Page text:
They're called floating cities for a reason, and the billion dollar 'Ovation of the Seas' is the world's fourth-largest cruise ship and the biggest ever to visit New Zealand.
"The ship's 168,000 gross tonnes, we hold 4900 guests, we have 1600 crew, we do 25-30,000 meals a day," said Royal Caribbean International hotel director Michael Rasmussen.
It's too big to dock in Auckland, but a dozen tenders ply the route from ship to shore, ferrying hundreds of tourists an hour to grateful businesses.
"The first thing they say about New Zealand is how beautiful it is," said Mr Rasmussen.
"The weather's crisp, the mountains are beautiful, the people are friendly. That's the first thing that comes to mind and I know that because I'm outside listening to them as they come back.
A report by Market Economics on behalf of NZ Cruise estimated the benefits this year at $419 million, but that's more than four times Statistics New Zealand's calculation.
"Things like airfares are not included, for example, in the Stats NZ," said Mr Rasmussen.
"There's a calculation done on car data that's different, there are so many measures on crew spend not included, for example, and no New Zealand passengers on cruise ships are included.:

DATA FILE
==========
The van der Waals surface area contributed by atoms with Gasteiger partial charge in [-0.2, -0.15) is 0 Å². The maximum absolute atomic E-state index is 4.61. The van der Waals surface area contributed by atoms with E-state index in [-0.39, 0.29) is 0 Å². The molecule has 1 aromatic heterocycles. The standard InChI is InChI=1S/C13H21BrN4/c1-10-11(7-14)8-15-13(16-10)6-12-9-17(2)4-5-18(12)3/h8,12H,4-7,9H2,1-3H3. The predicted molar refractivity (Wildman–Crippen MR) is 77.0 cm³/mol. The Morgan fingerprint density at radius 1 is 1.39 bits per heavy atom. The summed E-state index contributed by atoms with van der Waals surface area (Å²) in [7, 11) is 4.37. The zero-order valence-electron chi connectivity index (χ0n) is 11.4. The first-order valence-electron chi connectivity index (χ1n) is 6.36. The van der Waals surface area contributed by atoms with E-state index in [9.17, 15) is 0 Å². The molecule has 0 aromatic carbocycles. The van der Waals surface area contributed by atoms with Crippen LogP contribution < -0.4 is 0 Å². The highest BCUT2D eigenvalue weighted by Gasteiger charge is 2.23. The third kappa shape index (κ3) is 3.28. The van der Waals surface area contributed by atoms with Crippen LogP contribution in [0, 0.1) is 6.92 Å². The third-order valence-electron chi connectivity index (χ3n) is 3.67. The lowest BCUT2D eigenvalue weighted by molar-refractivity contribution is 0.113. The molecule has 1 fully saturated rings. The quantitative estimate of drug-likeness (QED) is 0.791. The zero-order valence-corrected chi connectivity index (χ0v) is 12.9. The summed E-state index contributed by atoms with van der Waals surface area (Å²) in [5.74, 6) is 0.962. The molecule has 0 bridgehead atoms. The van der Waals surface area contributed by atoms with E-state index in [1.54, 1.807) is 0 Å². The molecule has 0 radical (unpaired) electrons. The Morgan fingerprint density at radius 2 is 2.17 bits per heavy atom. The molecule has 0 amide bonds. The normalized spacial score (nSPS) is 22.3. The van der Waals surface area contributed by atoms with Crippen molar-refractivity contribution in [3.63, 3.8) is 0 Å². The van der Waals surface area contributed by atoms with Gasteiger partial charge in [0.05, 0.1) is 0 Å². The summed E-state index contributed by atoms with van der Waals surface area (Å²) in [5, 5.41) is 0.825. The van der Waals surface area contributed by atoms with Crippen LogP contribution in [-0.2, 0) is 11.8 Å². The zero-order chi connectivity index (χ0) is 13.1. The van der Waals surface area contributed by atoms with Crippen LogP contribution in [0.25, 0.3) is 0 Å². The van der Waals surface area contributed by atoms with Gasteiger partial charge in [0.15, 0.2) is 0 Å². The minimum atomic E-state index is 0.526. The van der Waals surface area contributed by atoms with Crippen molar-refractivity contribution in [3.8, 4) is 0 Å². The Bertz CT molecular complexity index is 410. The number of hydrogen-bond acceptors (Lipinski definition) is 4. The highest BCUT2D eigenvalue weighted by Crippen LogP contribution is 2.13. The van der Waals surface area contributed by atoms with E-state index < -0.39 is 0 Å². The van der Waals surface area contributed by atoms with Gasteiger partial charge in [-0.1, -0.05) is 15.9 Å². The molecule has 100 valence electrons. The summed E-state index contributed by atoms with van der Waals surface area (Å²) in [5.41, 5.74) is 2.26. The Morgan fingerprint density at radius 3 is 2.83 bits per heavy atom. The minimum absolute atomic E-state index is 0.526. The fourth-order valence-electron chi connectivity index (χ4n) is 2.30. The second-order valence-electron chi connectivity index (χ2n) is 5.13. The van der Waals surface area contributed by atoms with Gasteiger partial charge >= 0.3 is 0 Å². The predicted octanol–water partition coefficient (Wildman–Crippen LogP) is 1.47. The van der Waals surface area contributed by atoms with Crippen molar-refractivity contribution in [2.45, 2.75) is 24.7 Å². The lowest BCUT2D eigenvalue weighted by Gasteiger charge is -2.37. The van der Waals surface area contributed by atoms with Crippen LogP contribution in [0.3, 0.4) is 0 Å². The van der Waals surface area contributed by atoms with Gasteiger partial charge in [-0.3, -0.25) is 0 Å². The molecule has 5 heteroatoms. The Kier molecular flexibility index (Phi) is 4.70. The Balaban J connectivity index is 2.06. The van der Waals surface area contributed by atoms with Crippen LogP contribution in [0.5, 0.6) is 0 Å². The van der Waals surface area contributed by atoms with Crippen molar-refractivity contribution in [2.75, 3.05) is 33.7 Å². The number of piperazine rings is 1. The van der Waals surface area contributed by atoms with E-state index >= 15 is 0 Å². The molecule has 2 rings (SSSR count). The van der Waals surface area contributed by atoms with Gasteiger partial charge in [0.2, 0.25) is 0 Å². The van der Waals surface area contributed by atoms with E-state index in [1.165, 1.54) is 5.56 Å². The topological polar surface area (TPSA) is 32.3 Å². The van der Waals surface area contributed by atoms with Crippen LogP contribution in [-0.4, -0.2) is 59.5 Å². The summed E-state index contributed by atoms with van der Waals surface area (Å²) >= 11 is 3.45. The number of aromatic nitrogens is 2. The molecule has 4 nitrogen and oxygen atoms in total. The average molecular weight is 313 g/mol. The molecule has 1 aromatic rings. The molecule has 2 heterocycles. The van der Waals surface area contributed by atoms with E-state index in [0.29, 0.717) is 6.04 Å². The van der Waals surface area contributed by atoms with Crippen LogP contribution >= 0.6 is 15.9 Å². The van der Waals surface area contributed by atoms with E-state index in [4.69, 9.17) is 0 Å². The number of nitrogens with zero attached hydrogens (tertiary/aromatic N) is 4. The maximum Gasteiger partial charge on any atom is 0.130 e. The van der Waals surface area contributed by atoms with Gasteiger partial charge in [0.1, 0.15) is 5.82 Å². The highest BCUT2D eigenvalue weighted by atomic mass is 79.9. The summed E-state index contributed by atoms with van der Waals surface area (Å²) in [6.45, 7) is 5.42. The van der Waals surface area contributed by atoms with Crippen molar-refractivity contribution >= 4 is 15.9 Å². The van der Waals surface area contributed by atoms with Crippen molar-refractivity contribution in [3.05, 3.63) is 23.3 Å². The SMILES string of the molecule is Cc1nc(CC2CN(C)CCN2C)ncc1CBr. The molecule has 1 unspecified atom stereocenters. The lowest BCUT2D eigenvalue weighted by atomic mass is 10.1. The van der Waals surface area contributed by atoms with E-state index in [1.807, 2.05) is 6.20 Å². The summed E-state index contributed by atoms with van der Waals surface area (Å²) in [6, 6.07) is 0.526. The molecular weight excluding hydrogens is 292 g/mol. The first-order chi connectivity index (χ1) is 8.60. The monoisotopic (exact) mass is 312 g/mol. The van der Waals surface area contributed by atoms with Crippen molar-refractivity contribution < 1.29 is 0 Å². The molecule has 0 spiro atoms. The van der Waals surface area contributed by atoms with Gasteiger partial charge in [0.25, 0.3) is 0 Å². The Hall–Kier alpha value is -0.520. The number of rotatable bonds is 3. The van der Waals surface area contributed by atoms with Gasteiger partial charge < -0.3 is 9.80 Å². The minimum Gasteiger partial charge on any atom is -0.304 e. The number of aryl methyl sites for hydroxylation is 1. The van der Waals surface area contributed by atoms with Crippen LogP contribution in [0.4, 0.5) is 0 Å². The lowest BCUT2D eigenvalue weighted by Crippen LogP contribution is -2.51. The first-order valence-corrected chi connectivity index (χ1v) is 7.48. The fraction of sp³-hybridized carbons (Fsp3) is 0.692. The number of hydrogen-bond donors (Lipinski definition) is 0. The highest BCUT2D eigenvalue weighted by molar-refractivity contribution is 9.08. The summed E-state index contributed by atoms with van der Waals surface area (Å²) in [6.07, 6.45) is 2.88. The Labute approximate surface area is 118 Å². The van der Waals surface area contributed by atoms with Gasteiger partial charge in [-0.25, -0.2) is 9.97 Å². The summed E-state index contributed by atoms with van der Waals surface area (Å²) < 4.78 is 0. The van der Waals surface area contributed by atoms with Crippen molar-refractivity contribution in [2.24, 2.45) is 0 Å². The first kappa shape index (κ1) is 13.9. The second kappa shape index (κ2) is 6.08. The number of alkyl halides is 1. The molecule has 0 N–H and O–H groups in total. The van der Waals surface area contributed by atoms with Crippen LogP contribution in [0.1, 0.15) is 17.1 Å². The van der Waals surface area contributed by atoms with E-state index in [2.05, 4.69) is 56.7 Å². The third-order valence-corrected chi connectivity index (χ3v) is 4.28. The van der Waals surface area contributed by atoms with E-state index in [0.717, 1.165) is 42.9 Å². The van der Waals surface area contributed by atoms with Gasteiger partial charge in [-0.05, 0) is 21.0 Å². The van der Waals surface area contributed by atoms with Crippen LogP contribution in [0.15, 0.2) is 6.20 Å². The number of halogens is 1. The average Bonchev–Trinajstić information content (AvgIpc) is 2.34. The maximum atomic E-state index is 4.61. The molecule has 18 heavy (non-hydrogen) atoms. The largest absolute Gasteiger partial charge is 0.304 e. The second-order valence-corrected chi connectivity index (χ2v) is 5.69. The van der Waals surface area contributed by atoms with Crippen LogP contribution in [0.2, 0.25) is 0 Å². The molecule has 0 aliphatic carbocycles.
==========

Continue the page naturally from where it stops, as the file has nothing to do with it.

Cruise New Zealand head Kevin O'Sullivan says cruise ships are a money spinner, whatever the stats.
"We will be working with Stats New Zealand and all the players in the new year to come up with numbers we're all happy with," he said.
In Auckland, the economic boost could be greater still and the council is keen to cash in.
Ships like the 'Ovation of the Seas' are only going to get bigger, so to help them dock, Auckland Council has agreed to build a concrete pillar 85 metres out called the 'dolphin'.
It will enable huge ships, like the 'Ovation of the Seas' and others, to dock alongside The Cloud on Queens Wharf.
Ahead of that, Royal Caribbean's given a vote of confidence to New Zealand - it's doubling port visits here this season.